SCORCH TRIALS | Monday Movie Review

I don’t know if I liked last year’s debut of The Maze Runner better than this year’s release of The Scorch Trials or not, or if a comparison even needs to be made. Both were directed wonderfully by Wes Ball, and both contain the same talented cast with some pleasant additions. The difference lies in that this second film seems really big – as in “let’s overwhelm the audience with as many genres as we can and see if we get away with it” big – and that may be to its detriment.

Because while the story Scorch Trials still adheres to the young-adult/escape-the-dystopia narrative, the film takes a strange leap into the now-too-common zombie apocalypse before returning to stasis. Yes, it provided for some entertaining moments and jump scares, but it was mostly uninspired amusement that was as dry as the desert landscape which surrounded it. If the film’s style had remained closer to the same throughout instead of switching mid-stream, it could have been a little more effective in getting its message across.

This image shows Dylan O'Brien, Alexander Flores, and Jacob Lofland as Thomas, Aris, and Winston.

Don’t get me wrong, I still enjoyed the film, and that is mainly because of the acting. The original cast once again delivers an awesome performance. We are now introduced to four new standout members, though. First, Aidan Gillen shows us how deliciously wicked (heh) Jansen is. Then Giancarlo Esposito (you know, Gus from Breaking Bad) joins as Jorge with Rosa Salazar as his daughter Brenda, and the two of them make a fine chemistry of father and daughter. And finally, Barry Pepper joins as the ominous Vince, the helper and ringleader of the mountain people.

Overall, I was entertained and am now left wanting more (as any good middle-movie should do). I think the bares bones of the story could have been communicated without venturing off into the paw-paw patch of zombies, but it was still entertaining. Now I just have to wait for that third movie to come out before I decide to read the books (hey, it worked for The Hobbit and is in the works for The Lord of the Rings trilogy; it’s just how I roll).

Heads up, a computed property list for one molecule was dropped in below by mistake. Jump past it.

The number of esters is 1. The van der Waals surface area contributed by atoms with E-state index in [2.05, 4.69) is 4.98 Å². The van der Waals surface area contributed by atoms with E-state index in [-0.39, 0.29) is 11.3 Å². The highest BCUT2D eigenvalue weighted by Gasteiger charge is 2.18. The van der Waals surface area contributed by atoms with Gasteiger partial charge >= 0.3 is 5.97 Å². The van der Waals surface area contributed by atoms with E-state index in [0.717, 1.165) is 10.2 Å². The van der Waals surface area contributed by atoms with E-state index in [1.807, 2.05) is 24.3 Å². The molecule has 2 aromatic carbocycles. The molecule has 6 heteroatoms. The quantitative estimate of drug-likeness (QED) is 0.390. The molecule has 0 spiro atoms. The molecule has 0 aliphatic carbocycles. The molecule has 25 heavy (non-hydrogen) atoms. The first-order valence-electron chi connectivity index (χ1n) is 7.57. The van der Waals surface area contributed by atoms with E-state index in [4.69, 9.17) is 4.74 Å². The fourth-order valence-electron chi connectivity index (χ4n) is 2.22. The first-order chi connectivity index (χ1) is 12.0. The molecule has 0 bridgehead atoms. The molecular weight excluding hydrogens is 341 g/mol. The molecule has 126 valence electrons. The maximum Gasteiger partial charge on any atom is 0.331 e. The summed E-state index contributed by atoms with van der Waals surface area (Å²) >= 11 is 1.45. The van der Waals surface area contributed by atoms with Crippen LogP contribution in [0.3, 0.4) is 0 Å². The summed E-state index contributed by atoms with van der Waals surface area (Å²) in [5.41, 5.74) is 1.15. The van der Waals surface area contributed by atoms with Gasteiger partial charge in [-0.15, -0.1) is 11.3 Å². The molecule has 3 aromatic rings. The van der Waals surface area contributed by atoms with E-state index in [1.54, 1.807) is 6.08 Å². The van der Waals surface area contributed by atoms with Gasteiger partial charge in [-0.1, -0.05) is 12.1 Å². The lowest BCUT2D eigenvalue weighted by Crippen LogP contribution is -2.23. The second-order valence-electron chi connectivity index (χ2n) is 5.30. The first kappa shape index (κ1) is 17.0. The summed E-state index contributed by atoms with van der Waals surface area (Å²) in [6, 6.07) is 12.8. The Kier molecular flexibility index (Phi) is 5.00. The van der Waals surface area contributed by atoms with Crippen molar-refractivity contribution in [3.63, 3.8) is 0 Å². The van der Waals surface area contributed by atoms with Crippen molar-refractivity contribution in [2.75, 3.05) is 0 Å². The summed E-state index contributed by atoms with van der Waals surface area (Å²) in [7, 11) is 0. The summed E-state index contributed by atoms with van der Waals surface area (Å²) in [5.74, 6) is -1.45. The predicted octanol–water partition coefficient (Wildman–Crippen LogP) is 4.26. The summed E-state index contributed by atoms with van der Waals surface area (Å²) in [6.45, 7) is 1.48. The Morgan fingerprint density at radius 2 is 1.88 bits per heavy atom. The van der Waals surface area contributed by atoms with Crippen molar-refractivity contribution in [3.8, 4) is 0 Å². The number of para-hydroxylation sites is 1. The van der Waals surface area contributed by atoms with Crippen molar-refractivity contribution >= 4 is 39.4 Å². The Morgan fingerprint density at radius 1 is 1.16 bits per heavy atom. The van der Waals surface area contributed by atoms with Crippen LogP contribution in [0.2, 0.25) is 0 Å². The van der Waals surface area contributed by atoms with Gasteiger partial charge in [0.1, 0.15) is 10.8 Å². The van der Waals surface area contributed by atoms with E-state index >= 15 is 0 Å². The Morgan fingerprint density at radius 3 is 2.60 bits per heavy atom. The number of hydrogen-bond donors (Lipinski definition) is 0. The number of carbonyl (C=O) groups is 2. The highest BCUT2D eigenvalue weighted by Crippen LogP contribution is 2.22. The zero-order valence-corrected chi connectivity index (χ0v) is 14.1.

The Christian Angle: The Willing Sacrifice

SPOILER ALERT! This Christian Angle relies on spoiling a minor plot point, so proceed with caution.

Thomas and Aris stumble upon the missing members of their party, and what those two find is that those members have been strung up by some intravenous tubes. These friends are being harvested for an enzyme – that can only be chemically derived from blood – that makes them immune to whatever disease is ailing the rest of the population and turning them into zombies (yes, like I said before, more zombies).

The only problem is that these friends and everyone else in the warehouse are being harvested for this “cure.” W.C.K.D. has taken it upon itself to capture these kids and drain this enzyme without the other’s consent. Therein lies the big question: even if it is for the greater good – even if it means harvesting the cure for everyone while killing a few to provide it – is it right?

This image from SCORCH TRIALS shows the kids hanging upside down.

It’s a classic example of a moral dilemma, and not many of those make it around these days. In a world that doesn’t support absolutes anymore but instead rests comfortably in the notion that there’s always a way to divert oneself from making a difficult decision, a moral dilemma seems arbitrary and even whimsical. The overload of choices, then, can become another deterrent to making the right decision. One may choose one way, then at the slightest hiccup, immediately regret making that choice. Thomas, on the other hand, knew the right choice: save the people now, work out a solution later.

Thomas, in making that choice, then became a willing sacrifice for his friends. Not only that, but he even gave up some of his own blood in order to save Brenda. He didn’t need W.C.K.D. to sweep him up with an IV and steal his blood; he gave it freely. So what if it didn’t cure Brenda completely; it helped her in the moment, and that’s all that was needed.

That’s the kind of sacrifice God calls us to: the willing sacrifice. Romans 12:1 calls it the “living sacrifice;” dead to the self but alive and sustaining for others. It’s exactly what Jesus went through, so it should be what we go through in some form or fashion. That way, when a moral dilemma approaches, we’ll know what choice to make and what action to take because Jesus showed us how.

And if you need The Scorch Trials to talk about that kind of sacrifice, then go watch it.


About Brenden Taylor

Brenden is a graduate student pursuing his Master in Theatre Arts degree with Regent University. He is an educational assistant and tutor by day and a theatre practitioner by night. You can find him live-tweeting his favorite movies on Twitter @LeviTheBeliever or posting poetry and unsolicited opinions at thebookofbrenden.com
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